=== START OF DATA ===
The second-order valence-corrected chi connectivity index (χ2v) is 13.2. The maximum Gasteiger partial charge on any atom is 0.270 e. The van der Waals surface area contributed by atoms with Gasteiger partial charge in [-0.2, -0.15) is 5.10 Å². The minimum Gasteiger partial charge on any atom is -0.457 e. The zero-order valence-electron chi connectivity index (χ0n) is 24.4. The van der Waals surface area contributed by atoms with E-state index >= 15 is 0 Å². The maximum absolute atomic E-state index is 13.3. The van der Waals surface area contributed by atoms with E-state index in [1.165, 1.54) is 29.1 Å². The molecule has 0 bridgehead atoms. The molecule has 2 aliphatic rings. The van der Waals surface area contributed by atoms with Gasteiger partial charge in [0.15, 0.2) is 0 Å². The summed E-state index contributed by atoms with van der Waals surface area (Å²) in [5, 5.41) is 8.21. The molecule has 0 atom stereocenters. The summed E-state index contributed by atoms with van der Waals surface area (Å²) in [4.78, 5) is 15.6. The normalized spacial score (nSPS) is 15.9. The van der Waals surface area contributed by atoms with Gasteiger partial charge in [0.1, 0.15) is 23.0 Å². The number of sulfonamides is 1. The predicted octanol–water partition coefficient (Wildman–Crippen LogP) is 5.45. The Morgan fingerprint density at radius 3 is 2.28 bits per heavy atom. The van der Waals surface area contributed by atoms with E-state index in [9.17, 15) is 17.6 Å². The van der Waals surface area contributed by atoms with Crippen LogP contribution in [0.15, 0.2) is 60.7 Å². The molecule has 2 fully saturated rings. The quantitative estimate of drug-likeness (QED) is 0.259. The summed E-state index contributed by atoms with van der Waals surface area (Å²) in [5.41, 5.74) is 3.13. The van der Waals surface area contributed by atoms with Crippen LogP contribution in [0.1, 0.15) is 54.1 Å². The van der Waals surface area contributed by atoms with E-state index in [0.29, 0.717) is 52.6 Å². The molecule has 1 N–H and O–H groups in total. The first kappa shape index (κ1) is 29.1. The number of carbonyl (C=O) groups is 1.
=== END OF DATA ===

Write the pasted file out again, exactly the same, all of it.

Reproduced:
The second-order valence-corrected chi connectivity index (χ2v) is 13.2. The maximum Gasteiger partial charge on any atom is 0.270 e. The van der Waals surface area contributed by atoms with Gasteiger partial charge in [-0.2, -0.15) is 5.10 Å². The minimum Gasteiger partial charge on any atom is -0.457 e. The zero-order valence-electron chi connectivity index (χ0n) is 24.4. The van der Waals surface area contributed by atoms with E-state index >= 15 is 0 Å². The maximum absolute atomic E-state index is 13.3. The van der Waals surface area contributed by atoms with E-state index in [1.165, 1.54) is 29.1 Å². The molecule has 0 bridgehead atoms. The molecule has 2 aliphatic rings. The van der Waals surface area contributed by atoms with Gasteiger partial charge in [0.15, 0.2) is 0 Å². The summed E-state index contributed by atoms with van der Waals surface area (Å²) in [5, 5.41) is 8.21. The molecule has 0 atom stereocenters. The summed E-state index contributed by atoms with van der Waals surface area (Å²) in [4.78, 5) is 15.6. The normalized spacial score (nSPS) is 15.9. The van der Waals surface area contributed by atoms with Gasteiger partial charge in [0.1, 0.15) is 23.0 Å². The number of sulfonamides is 1. The predicted octanol–water partition coefficient (Wildman–Crippen LogP) is 5.45. The Morgan fingerprint density at radius 3 is 2.28 bits per heavy atom. The van der Waals surface area contributed by atoms with E-state index in [9.17, 15) is 17.6 Å². The van der Waals surface area contributed by atoms with Crippen LogP contribution in [0.15, 0.2) is 60.7 Å². The molecule has 2 fully saturated rings. The quantitative estimate of drug-likeness (QED) is 0.259. The summed E-state index contributed by atoms with van der Waals surface area (Å²) in [5.41, 5.74) is 3.13. The van der Waals surface area contributed by atoms with Crippen LogP contribution in [0.1, 0.15) is 54.1 Å². The van der Waals surface area contributed by atoms with E-state index in [0.29, 0.717) is 52.6 Å². The molecule has 1 N–H and O–H groups in total. The first kappa shape index (κ1) is 29.1. The number of carbonyl (C=O) groups is 1.